BBC On The Record - Broadcast: 05.05.02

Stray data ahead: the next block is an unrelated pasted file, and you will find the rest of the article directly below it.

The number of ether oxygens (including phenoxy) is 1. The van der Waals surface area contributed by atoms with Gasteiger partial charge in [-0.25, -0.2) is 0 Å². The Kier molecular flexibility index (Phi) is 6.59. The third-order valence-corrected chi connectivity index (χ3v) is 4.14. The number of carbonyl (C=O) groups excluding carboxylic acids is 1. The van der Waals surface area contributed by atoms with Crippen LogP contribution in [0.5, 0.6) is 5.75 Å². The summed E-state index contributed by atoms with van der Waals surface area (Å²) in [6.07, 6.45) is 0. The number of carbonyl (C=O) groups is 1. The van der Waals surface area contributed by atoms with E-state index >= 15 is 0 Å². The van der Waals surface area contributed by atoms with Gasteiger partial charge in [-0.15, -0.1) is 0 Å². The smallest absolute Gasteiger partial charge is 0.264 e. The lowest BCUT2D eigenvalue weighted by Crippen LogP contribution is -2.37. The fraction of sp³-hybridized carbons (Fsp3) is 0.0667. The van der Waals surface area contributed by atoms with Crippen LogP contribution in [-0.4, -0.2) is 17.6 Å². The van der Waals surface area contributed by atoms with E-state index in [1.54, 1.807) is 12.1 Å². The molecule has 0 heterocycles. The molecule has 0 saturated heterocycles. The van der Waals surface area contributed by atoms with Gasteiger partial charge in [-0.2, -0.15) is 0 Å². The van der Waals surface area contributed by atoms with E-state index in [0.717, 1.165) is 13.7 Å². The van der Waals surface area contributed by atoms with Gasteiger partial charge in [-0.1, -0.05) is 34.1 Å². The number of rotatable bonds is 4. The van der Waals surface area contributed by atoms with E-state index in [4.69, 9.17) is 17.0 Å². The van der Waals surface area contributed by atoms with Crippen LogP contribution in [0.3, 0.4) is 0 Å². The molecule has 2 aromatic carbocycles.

2 out of 3 people failed to vote in the local elections. How can the Government persuade people that local councils are really worth voting for?